Should I Haggle Over the Price?

Vedana Freitas May 14, 2015

Should I Haggle Over the Price?Buying a home, especially for the first time, is emotional. You’ve saved and scrimped for months—years even—and now you’ve found the home of your dreams. You’re in love and you don’t want someone else to get it.

Joss Whedon, the mastermind behind Buffy the Vampire Slayer says, “Never sit at a table you can’t walk away from.” That is, don’t begin a negotiation if you’re not willing to say “no” if it doesn’t move in the direction you favor. The truth is…if you can’t walk away from that home, you probably won’t do well and may even give up more than you need to.

When you’re negotiating over the purchase of a home that you’ve become emotionally invested in, it’s more difficult to stand your ground or walk away when the haggling becomes fierce. To succeed in a negotiation, you need resolve based on facts, not emotions.

Base your resolve on knowledge of the market: knowing the market gives you the advantage moving on to another similar home if this one doesn’t work out.

Let your professional do the haggling: Your real estate professional knows which areas in the deal might be negotiable and which probably aren’t. She also knows, or can learn, more about the home’s situation.

  • Has it been on the market for a while?
  • Is it being sold by the former residents? Or, is it being sold by a nephew that inherited it? Is it part of a divorce? The more you know about the seller, the better you can judge if they’ll negotiate. Public records can give you some information about both the property and the seller.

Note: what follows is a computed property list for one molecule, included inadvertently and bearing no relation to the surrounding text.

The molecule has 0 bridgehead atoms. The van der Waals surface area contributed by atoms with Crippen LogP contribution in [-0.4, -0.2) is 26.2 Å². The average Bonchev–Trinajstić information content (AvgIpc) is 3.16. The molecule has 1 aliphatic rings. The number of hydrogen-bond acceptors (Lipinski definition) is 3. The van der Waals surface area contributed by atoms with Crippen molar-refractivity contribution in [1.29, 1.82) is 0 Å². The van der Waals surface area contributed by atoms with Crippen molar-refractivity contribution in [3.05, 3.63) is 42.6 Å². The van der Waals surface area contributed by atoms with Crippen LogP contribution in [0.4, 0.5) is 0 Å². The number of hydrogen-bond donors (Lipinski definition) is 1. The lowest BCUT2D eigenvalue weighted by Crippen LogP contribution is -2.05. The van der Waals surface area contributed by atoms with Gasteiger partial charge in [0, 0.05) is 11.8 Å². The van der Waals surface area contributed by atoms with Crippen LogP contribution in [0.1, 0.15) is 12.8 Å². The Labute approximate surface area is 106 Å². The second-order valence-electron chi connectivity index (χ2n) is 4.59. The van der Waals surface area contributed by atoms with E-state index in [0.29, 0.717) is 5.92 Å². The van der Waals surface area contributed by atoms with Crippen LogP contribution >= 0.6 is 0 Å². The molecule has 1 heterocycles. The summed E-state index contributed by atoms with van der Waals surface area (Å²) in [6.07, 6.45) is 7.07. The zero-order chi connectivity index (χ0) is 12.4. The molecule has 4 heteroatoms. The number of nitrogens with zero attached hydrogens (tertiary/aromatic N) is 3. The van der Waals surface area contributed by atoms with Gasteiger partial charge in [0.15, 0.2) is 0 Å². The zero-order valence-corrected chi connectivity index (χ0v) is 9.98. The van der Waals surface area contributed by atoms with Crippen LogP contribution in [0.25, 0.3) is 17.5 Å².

• Are there circumstances in the neighborhood that can give you wiggle room (i.e. a shopping mall going in near by, periodic odors wafting in the home’s direction a couple times a year from nearby industry)?
  • Know what the nearby comparable homes sold for and why (updated kitchen, new bath, in-ground sprinklers).
  • Ask! If you don’t ask, you don’t know. The more questions you ask, the more information you have to negotiate with.
  • Stick to the basics and don’t get hung up on easily changed decorations, appliances, carpeting or window treatments. You’re buying the structure.
  • Avoid contingencies. If you’re asking for concessions and negotiating the price, don’t expect the seller to agree to a contingency on the sale of the home you currently own.
  • Determine which is most important to you: location, price or size. Then, craft your negotiations around the on that is most important to you and your family.
  • Know if you’re in a buyer’s market, a seller’s market or a balanced market so you can tailor your negotiations to the market forces. In a seller’s market, try negotiating for simple additions to sweeten the pot, but don’t offer low-ball pricing unless you know the seller is in a distressed situation. In a buyer’s market, push for options on closing times, upgrades to flooring or appliances or keeping the patio furniture. In a balanced market, expect negotiations to take longer, or agree to things like splitting costs.

You want the seller to feel that he came out well, even if you win some concessions in the negotiations. When both the buyer and seller feel good about the transaction, the negotiations will be smoother and more positive.

Compliments of Virtual Results

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